Patrick Daugherty

Football Daily Dose

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Ben Won't Break

Friday, December 09, 2011

There are only five other people in the world who could have played through Ben Roethlisberger's ankle injury last night, and all of them are Bond villains.

Roethlisberger’s latest act of “heroism” (he’s a regular Sully Sullenberger) helped to solidify an already steely (on the field) reputation, and kept the Yellow and Black in the hunt for the their fourth AFC North title in five seasons.

Although Big Ben’s performance did prove you can literally beat the Browns on one leg, it also raised a host of questions, namely: will he play in Week 15? Adrenaline was able to power Roethlisberger through last night’s game, but it should be in much shorter supply by the time the Steelers travel to San Francisco to take on the 49ers’ nasty defense next Monday.

Yes, Pittsburgh would like to keep winning, but with a spot in the playoffs all but assured, why force its quarterback to play through the latest in an innumerable line of left foot injuries? For a first-round bye? For home-field advantage? Those things are undoubtedly important, but as the 2005-06 Steelers would tell you, they aren’t everything. “Everything” in this case would seem to be the good health of a quarterback who’s piloted his team to three AFC titles before the age of 30.  

As Chris Wesseling notes, it’s unlikely we’ll get an answer regarding Roethlisberger’s Week 15 status any time soon. Logical reasoning tells us the Steelers will give every consideration to benching their seemingly pain-immune signal caller and focus on the bigger picture: getting him as healthy as possible for the playoffs. History, however, strongly suggests we shouldn’t over-think this one: Roethlisberger will play.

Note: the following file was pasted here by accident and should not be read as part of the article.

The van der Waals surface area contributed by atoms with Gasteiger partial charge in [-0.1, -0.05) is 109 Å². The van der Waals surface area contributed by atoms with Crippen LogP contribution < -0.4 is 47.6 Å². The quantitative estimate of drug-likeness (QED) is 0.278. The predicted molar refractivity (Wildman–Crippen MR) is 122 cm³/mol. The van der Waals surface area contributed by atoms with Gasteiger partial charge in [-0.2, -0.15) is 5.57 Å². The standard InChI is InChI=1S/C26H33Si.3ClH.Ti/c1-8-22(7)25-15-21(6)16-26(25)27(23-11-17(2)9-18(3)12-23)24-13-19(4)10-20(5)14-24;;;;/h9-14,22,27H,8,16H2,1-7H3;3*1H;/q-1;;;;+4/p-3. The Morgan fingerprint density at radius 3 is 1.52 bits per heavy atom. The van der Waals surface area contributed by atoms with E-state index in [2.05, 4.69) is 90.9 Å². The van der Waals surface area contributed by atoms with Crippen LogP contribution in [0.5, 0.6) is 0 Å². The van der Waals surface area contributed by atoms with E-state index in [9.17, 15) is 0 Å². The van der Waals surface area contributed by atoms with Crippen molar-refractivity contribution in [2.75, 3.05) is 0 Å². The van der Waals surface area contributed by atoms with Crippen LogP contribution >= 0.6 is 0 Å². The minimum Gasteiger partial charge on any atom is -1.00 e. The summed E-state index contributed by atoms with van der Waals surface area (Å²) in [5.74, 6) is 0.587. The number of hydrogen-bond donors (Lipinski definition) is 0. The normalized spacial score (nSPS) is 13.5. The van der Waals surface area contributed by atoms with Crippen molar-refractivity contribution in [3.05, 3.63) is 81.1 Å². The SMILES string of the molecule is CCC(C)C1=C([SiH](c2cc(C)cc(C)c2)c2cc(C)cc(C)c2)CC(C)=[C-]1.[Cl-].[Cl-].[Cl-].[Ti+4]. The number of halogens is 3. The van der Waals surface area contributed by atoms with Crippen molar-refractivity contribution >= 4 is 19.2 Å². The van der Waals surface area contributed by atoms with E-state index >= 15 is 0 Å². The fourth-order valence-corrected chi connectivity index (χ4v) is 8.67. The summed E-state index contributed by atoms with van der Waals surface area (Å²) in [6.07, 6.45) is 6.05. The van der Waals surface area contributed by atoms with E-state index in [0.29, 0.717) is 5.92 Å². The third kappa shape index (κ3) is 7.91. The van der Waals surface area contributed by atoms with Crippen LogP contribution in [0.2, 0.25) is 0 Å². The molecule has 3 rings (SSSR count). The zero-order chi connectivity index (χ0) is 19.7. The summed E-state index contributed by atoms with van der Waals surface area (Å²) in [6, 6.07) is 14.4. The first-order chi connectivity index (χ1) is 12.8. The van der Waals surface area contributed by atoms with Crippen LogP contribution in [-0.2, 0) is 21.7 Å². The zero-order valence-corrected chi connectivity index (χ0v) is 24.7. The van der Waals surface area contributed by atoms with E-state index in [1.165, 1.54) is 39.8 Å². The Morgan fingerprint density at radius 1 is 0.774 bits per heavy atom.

While Roethlisberger was playing through his latest major injury, Colt McCoy (knee) was playing through his latest minor one. That is, until James Harrison decided to knock him back into next week with a hit so vicious and uncalled for that it will almost certainly earn him his first suspension.

The early word is that Harrison’s hit may have McCoy adding “concussion” to his lengthy list of ailments (though he did stay in last night’s game).

That’s a pity. An even bigger one, though, is McCoy’s play. A “scrappy leader” type coming out of the University of Texas, McCoy fell to the third round for two reasons, his 6-foot-1 frame and a weak arm.

The latter was on full display on his third of three interceptions last evening. With less than four minutes remaining and the Browns in the red zone looking to take the lead, McCoy woefully undershot Mohamed Massaquoi on a back-corner fade in the end zone, essentially ending Cleveland’s upset bid.

Although one bad throw can always be forgiven, there’s another number that cannot: 209. That was how many yards McCoy threw for last night. It was also his highest total in four games.

No matter how few weapons you have around you, that simply will not cut it in today’s NFL. Already with 21 career starts under his belt, McCoy has been given ample opportunity to prove himself, and he has — as a future backup.

If you were one of the lucky owners to survive the first 13 weeks of the fantasy season and qualify for the playoffs, odds are you didn’t do so in one piece. Every team could use some waiver wire magic this time of year, or perhaps dust off someone who’s been gathering lint on their bench. Here are five players who are shrewder plays for the fantasy playoffs (Weeks 14-16) than you may realize.

Shonn Greene KAN, @ PHI, NYG
Coming off his most productive two-game stretch of the season, Greene gets three run defenses ranked in the bottom half of the NFL, and two of them at home. If you’re in a shallower league where you’ve been taking Greene game-by-game, now might be the time to make him an every-week starter.

Damian Williams NOR, @ IND, JAX